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Nvidia single-handedly surpasses Europe’s biggest stock markets



It’s not every day that a startup rallies to stratospheric heights to become the world’s most valuable company and a leading player in the competitive AI chips industry. That’s Nvidia for you. 

But it doesn’t end there—the tale of Nvidia’s success is still developing, as it single-handedly eclipses all of Europe’s stock markets in market capitalization. 

As of earlier this week, Nvidia became the world’s most valuable company, thanks to an aggressive rally in its stock that has swayed all of Wall Street.

With a $3.2 trillion market cap now, Deutsche Bank in a note on Thursday found that Nvidia is now bigger than the value of all the listed stocks in Europe’s major business hubs—Germany, France and the U.K. At the time the note was published, Nvidia’s market cap was $3.35 trillion. 

It didn’t always look like this. A decade ago, the London Stock Exchange (LSE) had a significant lead, with its listed stocks collectively worth 400 times Nvidia’s value. But in the last week, Nvidia left LSE in the dust. 

At its sky-high valuation, the only markets whose listed shares are collectively larger than Nvidia are the U.S., India, China and Japan, Deutsche Bank said. 

Nvidia CEO Jensen Huang.

I-HWA CHENG—AFP/Getty Images

The California-based company’s growth has been ramping up for a while now. It’s also rare for companies to see such rapid growth, even in the tech universe. Apple was the first trillion-dollar company back in 2018, eventually hitting the $3 trillion mark last year. The AI frenzy helped Microsoft beat Apple to become the most valuable company in January before Nvidia grabbed the crown from the Redmond, Wash.-based company. 

Nvidia’s GPUs, or graphic processing units, have waltzed with the recent surge in AI demand. Meanwhile, the speed and performance of its chips and the suite of tech solutions Nvidia offers have progressed, too. Investors have paid attention to the company’s strengths, doubling the stock’s value since January that resulted in a 10-for-1 stock split earlier in June.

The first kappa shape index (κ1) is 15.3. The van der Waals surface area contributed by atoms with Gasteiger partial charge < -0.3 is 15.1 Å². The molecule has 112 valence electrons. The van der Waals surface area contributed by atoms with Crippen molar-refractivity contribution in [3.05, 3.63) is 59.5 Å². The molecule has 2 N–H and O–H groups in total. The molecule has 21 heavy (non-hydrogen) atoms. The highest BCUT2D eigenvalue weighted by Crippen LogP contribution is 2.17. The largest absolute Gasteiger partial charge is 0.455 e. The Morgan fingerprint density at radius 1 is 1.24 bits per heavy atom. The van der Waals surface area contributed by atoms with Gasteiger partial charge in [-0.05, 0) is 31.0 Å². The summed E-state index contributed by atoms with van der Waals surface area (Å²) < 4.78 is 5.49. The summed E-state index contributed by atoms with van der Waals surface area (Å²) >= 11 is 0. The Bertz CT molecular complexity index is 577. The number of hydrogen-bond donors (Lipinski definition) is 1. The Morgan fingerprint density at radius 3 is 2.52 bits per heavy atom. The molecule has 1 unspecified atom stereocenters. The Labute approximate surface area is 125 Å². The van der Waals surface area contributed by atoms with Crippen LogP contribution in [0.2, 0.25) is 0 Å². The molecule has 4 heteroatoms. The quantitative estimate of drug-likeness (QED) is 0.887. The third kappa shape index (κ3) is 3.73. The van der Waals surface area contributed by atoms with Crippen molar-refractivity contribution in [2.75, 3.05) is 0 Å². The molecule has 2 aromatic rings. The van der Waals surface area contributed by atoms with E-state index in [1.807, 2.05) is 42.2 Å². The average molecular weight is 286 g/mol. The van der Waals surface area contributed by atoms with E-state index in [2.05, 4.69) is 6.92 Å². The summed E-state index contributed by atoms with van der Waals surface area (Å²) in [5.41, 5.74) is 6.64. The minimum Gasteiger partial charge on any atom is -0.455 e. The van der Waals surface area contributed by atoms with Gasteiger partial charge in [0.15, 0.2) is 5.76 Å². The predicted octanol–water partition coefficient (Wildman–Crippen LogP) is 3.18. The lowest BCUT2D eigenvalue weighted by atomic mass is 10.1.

London’s got game

It’s hard to compare a company with such supersized growth to just about anything else in the world—let alone the LSE. Nvidia’s growth trajectory, which is still accelerating, has been startling given the U.S. is still navigating relatively high interest rates. 

Still, LSE has recently had big wins. It just beat Paris to become Europe’s largest stock exchange amid political turmoil in France while also welcoming the strong IPO of computer maker Raspberry Pi. 

Those achievements have paled in comparison to London’s relative weakness in attracting top company listings and growing its value. Even today, the dominant players in its stock market belong to traditional industries such as energy, mining, and financials, with only a handful of tech players.

What LSE is seeing now isn’t a product of its lack of ambition, the exchange’s chief Julia Hoggett argued. It’s still undoubtedly a critical financial hub—just in need of revamping. 

“The U.K. does not invest in itself as much as it could, or should,” Hoggett said in an op-ed for The Times of London on Thursday, adding that the markets were undergoing “the largest reform in decades.” 

The overhaul, which could kick in as early as this year, include changes to the listing rules and more participation of the Brits in stock market investments through their pension schemes.  

The LSE chief previously commented on the U.K.’s stock market as “punching above its weight.”

“When you strip them out and look at the actual companies of similar sizes in the U.S. to the sort of company size that we have in the U.K. They haven’t really been out-performing,” she told the BBC last month.

The example of Nvidia highlights how a big growth story in the U.S. can still give London a run for its money. What London—and other European financial hubs—do to stay in the game remains a question.  

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